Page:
Apr 09, 2015

HPV Vaccine Could Save Your Child's Life

Photo courtesy of the CDC

 

When it comes to their kids, parents are always planning. One plan that's easy to make could have a tremendous benefit, even saving a life: planning to have preteens vaccinated against human papillomavirus (HPV). HPV is a sexually transmitted infection that causes genital warts but can also cause cervical cancer, as well as anal, vaginal, vulvar, penile, and oropharyngeal (mouth and throat) cancers. About 17,600 women and 9,300 men are affected by HPV-related cancers each year and nearly all sexually-active people will come in contact with HPV in their lifetime.

Most of the HPV infections that cause these cancers could be prevented with vaccination. Although HPV vaccination has been recommended for almost 10 years, uptake rates remain below average and a majority of our adolescents in Nevada are being left unprotected. In 2013, only 27% of adolescent females and 7% adolescent males in Nevada had completed the three-dose series. These rates fall considerably short of the Healthy People 2020 objective of 80% of 13-15 year olds fully vaccinated.

HPV vaccines are given in a series of three shots over six months. That's where some parents get bogged down — it's easy to get very busy with school, activities, work, and all of the juggling that parents of preteens do every day. When you go in for your son or daughter's first shot, don't leave without making an appointment for the next shot. Ask the doctor's office, clinic or pharmacy to send you a text, email, or phone reminder. Involve your kids — they probably know how to set up an electronic reminder better than you do!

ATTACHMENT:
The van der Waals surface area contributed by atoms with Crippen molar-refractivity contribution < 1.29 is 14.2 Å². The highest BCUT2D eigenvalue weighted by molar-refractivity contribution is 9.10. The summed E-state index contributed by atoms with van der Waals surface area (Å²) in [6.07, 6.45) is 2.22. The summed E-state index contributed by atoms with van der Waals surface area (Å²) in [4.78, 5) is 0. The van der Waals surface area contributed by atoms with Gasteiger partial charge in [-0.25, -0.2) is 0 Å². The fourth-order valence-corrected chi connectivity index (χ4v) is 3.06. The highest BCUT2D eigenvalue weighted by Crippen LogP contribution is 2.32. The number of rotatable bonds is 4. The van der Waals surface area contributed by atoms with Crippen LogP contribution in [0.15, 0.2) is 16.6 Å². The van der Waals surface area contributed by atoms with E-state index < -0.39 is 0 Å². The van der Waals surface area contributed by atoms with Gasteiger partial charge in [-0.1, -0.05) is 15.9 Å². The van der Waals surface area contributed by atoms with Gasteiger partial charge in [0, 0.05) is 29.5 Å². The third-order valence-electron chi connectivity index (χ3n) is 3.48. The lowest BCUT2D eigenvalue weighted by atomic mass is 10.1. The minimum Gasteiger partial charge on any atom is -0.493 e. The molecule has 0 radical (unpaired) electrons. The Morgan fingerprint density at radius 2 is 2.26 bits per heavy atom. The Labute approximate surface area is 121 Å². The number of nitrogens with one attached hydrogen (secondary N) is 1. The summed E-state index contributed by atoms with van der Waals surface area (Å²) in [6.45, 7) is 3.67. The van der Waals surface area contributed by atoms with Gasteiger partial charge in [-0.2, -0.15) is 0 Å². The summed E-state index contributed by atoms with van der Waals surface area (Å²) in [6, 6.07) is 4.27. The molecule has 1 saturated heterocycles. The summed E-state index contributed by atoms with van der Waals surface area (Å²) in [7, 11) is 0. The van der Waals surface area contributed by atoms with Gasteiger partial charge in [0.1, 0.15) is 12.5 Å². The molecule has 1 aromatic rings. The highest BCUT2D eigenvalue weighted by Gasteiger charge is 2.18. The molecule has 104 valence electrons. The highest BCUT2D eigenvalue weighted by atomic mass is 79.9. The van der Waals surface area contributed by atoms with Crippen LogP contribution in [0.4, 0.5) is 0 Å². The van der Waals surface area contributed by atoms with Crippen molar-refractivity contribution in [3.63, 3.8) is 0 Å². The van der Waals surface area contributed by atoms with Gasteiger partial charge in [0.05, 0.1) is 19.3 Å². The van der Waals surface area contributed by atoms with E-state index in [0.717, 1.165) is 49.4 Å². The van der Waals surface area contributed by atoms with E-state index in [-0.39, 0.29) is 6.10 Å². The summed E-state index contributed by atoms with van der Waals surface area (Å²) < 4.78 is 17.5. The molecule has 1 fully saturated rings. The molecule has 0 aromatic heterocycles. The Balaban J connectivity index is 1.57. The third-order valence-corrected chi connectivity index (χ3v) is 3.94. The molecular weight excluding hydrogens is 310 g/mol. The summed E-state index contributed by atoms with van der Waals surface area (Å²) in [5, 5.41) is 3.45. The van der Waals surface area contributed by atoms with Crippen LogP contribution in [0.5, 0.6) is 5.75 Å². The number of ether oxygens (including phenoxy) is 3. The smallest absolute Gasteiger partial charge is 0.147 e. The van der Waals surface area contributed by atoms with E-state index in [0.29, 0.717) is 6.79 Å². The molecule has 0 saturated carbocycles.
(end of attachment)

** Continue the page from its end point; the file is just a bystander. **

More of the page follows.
While vaccinating against a sexually transmitted virus at age 11 or 12 might seem unnecessary, the preteen years are thebest time to vaccinate. The HPV vaccine only provides protection if it is given before exposure to HPV, so to get the most benefit, all three doses must be received before any kind of sexual activity with another person begins.

The HPV vaccine is covered as an in-network preventive care benefit under most insurance plans. If cost is a concern, the Vaccines for Children (VFC) program may be able to help. This program provides vaccines at no or low cost to children younger than 19 years of age if they are Medicaid-eligible, American Indian or Alaska Native, are uninsured, or their insurance doesn't cover vaccines.

If your son or daughter hasn't started or finished the HPV vaccine series yet — it's not too late! Like thousands of moms and dads across Nevada, you can protect your sons and daughters from HPV related cancers. There are a lot of things we can't control as our teens become young adults, but we can plan to protect them early — before they become sexually active — so they won't be another HPV-related statistic. Visit immunizenevada.org/hpvfreenv to learn more about HPV and HPV vaccines.

 

This article was originally published in the Reno Gazette Journal.

Heidi Parker, MA

As executive director of Immunize Nevada, Heidi Parker, MA leads and engages a diverse coalition of staff, volunteers, member organizations and funders so they are passionate about vaccines and access to preventive health care across Nevada’s rural, urban and frontier communities. Bringing over two decades of experience in nonprofit program management, fundraising and marketing, she has dedicated her career to being able to affect her community in a positive way, whether working with Head Start families, victims of violence, college students or Nevadans needing immunizations.

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